“Back in 2010, Odzala-Kokoua was in trouble. African Parks arrived to find elephant carcasses poached for ivory while manioc had been planted in bais once rich with wildlife,” Fraser told me. Lango Bai, which the lodge overlooks, still sees little game. “I think in a few years time, when wildlife realises it won’t be hunted, we’ll see elephants and gorillas coming out of hiding in the forest to use this bai.”
Lango’s moonshine cabaret endorsed Fraser’s hopes. Under cover of darkness, forest elephants (a distinctly smaller pachyderm with straightened tusks, engineered for forest dwelling) frolicked and trumpeted in the muddy bai, while hyenas howled – perhaps salivating over airborne aromas of Jerome’s Irish liqueur and chantilly cream dessert?
We were awoken every morning at 5am, and each day featured two wildlife-watching activities, from wading through liquid swamps to savannah game-drives and boat trips outrunning tsetse-flies down the River Lekoli.
In the swamp forests we followed the muddy tracks of elephants, red river hogs and a python with a body the width of a car tyre. We encountered abundant chestnut-coloured forest buffaloes (smaller than Southern African cape buffaloes) while exuberant trogons, hornbills, kingfishers and palm-nut vultures featured among Odzala-Kokoua’s 430 bird species. The park also boasts 31 species of primate. Shaggy black-and-white guereza colobus devoured fruits around the camp while putty-nosed monkeys did great renditions of Jimi Hendrix going ape on his wah-wah pedal.
We eventually intercepted a small she-herd of elephants during a sundowner savannah drive. Being almost submerged by tall straw-coloured bush, the females had their trunks raised like periscopes.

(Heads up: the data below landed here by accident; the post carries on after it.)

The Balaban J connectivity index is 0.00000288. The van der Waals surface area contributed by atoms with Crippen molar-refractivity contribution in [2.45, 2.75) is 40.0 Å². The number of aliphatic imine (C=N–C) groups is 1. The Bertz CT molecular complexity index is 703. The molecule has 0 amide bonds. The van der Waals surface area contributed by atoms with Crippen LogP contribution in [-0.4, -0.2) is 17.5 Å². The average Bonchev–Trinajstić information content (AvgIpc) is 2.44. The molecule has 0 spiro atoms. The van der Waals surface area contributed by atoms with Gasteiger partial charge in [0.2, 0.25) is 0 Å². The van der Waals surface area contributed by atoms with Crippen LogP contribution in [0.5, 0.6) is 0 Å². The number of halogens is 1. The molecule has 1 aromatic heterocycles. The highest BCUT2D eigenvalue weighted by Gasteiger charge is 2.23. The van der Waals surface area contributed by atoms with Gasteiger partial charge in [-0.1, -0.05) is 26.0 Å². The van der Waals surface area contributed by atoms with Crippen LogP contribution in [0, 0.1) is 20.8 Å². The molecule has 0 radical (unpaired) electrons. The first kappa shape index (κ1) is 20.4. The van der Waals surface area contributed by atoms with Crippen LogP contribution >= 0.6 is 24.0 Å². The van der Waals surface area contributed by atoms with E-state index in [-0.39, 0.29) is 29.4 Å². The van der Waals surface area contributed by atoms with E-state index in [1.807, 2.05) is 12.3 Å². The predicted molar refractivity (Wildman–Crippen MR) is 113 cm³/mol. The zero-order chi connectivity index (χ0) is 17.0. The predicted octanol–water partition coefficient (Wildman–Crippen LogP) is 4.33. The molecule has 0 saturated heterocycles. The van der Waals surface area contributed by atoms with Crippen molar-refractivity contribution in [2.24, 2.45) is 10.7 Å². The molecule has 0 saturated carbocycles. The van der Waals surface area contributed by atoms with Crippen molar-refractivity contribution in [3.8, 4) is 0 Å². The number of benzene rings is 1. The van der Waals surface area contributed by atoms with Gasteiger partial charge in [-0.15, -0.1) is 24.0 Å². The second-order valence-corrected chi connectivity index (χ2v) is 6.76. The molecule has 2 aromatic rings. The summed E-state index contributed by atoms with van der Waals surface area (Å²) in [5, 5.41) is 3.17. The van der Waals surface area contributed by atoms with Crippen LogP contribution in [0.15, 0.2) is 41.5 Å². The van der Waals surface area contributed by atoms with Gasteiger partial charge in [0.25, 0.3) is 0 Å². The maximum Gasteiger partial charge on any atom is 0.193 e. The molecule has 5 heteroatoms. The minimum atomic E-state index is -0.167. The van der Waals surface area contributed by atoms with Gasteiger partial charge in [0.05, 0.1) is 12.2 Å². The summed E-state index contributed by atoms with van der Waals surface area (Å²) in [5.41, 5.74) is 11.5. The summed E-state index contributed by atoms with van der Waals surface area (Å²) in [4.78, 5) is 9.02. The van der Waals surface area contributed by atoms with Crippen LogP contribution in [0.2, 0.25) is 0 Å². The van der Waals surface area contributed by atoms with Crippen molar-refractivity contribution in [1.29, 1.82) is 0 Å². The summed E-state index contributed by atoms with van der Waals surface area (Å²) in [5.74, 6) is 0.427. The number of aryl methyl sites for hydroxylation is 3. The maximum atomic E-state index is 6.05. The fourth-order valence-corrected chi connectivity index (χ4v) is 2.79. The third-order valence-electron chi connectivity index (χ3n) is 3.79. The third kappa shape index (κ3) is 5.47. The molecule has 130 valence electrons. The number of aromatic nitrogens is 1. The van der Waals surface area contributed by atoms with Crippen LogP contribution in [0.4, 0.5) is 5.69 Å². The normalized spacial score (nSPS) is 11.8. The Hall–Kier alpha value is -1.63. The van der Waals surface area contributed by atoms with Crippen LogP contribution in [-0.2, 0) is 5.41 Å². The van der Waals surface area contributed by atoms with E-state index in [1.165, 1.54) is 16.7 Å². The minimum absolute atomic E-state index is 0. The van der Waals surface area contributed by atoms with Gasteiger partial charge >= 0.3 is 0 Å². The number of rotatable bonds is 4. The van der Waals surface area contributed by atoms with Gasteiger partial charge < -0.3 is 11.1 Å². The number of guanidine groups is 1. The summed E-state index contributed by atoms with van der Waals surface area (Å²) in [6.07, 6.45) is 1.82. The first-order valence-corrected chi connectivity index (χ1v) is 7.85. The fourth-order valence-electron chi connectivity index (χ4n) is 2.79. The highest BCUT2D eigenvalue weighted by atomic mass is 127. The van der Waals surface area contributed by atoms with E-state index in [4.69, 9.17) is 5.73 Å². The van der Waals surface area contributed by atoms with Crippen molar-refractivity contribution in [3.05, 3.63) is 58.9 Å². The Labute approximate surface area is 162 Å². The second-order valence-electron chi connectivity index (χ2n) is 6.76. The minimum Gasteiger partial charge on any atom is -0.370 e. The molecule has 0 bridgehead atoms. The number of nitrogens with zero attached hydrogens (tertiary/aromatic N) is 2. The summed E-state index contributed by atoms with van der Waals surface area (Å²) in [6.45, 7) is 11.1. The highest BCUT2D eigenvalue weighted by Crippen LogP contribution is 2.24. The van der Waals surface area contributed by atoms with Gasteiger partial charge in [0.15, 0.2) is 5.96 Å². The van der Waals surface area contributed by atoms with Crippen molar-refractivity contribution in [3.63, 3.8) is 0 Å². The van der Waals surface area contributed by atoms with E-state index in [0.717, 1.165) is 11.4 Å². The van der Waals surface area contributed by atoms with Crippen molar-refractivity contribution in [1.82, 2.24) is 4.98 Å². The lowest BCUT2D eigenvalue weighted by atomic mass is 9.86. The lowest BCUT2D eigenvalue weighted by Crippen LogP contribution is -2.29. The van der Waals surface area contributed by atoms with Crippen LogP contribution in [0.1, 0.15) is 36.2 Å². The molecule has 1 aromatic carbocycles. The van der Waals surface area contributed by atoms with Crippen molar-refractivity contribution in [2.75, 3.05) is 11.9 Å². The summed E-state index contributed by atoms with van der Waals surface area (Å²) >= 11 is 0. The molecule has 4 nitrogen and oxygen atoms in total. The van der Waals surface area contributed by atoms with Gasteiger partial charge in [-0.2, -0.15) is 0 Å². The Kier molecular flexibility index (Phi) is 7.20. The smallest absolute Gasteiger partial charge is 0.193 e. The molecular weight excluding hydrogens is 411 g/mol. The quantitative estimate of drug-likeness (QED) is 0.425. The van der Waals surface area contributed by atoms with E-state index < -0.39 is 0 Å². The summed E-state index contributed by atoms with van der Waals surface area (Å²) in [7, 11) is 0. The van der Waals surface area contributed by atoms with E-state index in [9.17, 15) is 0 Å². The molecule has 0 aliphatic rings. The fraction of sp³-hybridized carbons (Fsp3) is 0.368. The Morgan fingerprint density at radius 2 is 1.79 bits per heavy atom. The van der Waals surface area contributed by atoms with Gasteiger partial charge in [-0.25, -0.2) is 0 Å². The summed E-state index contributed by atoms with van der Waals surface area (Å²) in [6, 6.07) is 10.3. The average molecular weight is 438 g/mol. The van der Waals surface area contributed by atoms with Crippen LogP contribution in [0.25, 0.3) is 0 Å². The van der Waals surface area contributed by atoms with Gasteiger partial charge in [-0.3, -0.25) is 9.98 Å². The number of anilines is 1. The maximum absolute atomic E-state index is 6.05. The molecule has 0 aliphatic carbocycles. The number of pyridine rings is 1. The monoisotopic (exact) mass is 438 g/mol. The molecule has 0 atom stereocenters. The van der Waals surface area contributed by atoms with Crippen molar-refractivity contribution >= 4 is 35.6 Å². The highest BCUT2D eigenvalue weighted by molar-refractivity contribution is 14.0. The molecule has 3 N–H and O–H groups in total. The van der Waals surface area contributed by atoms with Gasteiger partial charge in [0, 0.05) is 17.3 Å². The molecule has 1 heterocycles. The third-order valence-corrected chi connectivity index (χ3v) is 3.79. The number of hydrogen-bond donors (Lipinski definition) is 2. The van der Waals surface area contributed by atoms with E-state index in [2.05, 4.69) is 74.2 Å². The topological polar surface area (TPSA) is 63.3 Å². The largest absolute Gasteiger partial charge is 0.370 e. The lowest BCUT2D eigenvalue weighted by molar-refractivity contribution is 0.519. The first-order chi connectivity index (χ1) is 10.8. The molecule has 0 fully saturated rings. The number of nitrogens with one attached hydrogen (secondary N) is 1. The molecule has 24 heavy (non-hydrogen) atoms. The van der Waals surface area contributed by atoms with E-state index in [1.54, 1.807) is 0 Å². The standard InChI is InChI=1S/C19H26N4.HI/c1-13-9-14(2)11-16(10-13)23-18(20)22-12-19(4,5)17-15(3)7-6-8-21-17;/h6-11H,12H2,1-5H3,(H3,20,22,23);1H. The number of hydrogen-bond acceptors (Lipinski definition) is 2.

We also got a taster of what lay ahead at Ngaga Camp. Within minutes of entering one rainforest stand, pandemonium erupted. “Listen. Chimpanzees calling,” shushed Fraser.
“What those?” pointed out a guest.
“No… they’re gorillas, small ones!” Fraser exclaimed, as two of them hurriedly shinned down parallel trees, 30m away. The hunt seemed on until elephants gatecrashed the party with rotten timing. Unseen in the tall floppy marantaceae, they noisily forced us into retreat because Fraser couldn’t be sure how close they were.
Man vs forest
But my Central African great ape voodoo was about to be spectacularly exorcised at Ngaga, where the wildest ape encounters on earth awaited.
Ngaga Camp is a four-hour drive west of Lango, towards Gabon, across national park savannah studded with ochre termite mounds shaped like the evilest of Transylvanian castles. The only settlement on route is Mbomo, a mud-brick village where Ebola outbreaks in 2002-3 claimed many lives – both ape and human. It’s a village where the local Congolese exist harmoniously alongside their primate neighbours, which live some 8km away in Ndzehi Forest – where we were headed.
Ngaga Lodge is located in a forest clearing inside Ndzehi and resembles Lango’s set-up. Six huts are linked to the main dining platform by paths cut through the vegetation. The whole camp is surrounded by skyscraper rainforest gift-wrapped by straggly lianas.
Primatologist Magda Bermejo relocated to Ndzehi four years ago. The area has an estimated gorilla population of 105 spread over six families, and Magda has been patiently habituating two gorilla families to human contact. The clans are named after their alpha-males: Jupiter is a reclusive 180kg silverback but star of the show is 27-year-old Neptuno and his 16-strong family.
It was Neptuno we sought early next morning with local tracker Gabin and Swiss guide, Etienne Rochet. Etienne explained that strict guidelines exist for contact with gorillas: you must approach no closer than 7m; you get only one hour with them; there must be no backing off when Neptuno charges – as apparently he always does, egged on by his senior spouse, Roma.